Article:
A dying world looks for a reason for its state, and blames an innocent child, because even in the midst of total destruction, people are going to point fingers. A group of adventurers make a last gasp at saving the child, and in effect, the world...against their better judgment.
Gopher knew of a variety of states of being. In this way, he was a bit of an amateur philosopher. He knew the state of happiness, and sought it frequently. He’d experienced the state of grief, and hoped against hope that one wouldn’t come poking around too often. He was well acquainted with the state of confusion, mostly because of women in general.
His favorite state, however, was the state of inebriation.
Gopher stumbled along the pathway, gasping and laughing. He clutched the bottle of rum in such a way that it would always be the very last thing to touch the ground should he happen to fall. Considering the amount of times he’d already fallen, he was getting rather skilled at this. In that way, he’d finally found something that he was naturally good at, and it was his drunkenness that prevented him from breaking down and weeping over that truth.
He stumbled, hiccupped, and gave the ground a sly wink. The ground did not respond.
Thick, defiant grasses sprouted throughout the pathway the further he got from the village. On most roadways throughout the country, the wheel-grooves were deep and thick, often accumulating water. Here, the earth filled the ruts, making them little more than a mirage of an old roadway.
Gopher continued his awkward hike.
He glanced back over his shoulder. His village, Hurm, still slept. No lights glowed, and no smoke puffed from chimneys. “Boring town, in-anyway,” Gopher slurred, and took a pull from the bottle. He wiped his mouth with the back of his arm and sniffed. “Needsss more some of that (whats-it-called again?)…oh yeah, culinary. Art and music and pottery. Somethinging to be proud of.” He shook his head sadly and succeeded in staying upright. “Bloody culinary would do my town a world o’ goodness. People might actually visit.”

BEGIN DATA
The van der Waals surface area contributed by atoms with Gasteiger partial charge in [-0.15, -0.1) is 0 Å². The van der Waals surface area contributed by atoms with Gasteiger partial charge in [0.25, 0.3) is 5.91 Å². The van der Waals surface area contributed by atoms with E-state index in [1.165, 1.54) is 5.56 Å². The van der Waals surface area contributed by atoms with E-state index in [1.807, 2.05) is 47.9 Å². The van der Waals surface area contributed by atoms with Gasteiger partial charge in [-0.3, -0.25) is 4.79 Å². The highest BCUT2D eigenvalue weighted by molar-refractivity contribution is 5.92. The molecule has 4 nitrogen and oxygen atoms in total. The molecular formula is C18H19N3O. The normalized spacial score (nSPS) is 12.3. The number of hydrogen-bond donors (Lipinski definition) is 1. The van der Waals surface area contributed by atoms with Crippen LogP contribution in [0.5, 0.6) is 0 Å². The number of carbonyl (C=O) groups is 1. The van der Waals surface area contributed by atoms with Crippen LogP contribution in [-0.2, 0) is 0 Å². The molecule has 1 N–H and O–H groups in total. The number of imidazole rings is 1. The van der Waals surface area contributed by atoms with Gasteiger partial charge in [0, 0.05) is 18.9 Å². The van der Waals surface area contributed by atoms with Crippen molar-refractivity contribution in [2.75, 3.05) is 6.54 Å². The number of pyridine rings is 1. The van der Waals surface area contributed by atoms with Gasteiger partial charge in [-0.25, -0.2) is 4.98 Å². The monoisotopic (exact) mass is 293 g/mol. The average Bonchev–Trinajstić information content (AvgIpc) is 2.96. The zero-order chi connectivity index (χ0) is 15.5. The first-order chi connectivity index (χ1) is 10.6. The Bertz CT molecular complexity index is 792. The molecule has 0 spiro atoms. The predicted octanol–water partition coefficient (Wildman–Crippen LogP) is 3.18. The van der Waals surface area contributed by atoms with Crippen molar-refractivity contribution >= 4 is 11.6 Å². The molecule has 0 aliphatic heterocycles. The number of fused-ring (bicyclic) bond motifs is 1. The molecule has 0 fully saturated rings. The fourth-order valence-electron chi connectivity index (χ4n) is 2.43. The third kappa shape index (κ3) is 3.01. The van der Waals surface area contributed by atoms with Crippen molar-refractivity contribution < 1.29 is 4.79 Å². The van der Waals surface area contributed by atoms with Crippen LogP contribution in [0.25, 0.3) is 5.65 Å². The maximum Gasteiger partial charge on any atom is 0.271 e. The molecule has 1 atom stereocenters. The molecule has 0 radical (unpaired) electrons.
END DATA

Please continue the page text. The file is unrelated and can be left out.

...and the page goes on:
Gopher couldn’t remember the last time Hurm had visitors. It was a town that took care of itself.
He continued up the pathway, singing a hodgepodge collection of song excerpts, blending them into a perfectly dreadful medley. He could see the Lost Woods up ahead, and he blinked at them. “Loss Woods,” he mumbled. “Bloody stupid name. Found them, haven’t I?” And he roared laughter at himself, despite the fact that everyone in Hurm had told this very same joke more times than they could count.
It took him a bit to reach the edge of the woods, what with all of the falling down, and by the time he’d reached it he was a sodden and muddy mess. Gopher took a lengthy pull from his bottle, actually sucking air once he was finished. A contented sigh escaped his lips, and then he chucked the empty bottle into the trees. “Now it’s a Lost Bottle, innit?” he cackled.
In the darkness, a large shadow fell over him. Gopher didn’t notice. He was admiring his act of defiance against nature.
 It was the sort of town that distrusted anyone from outside of town and referred to them as “Forners.”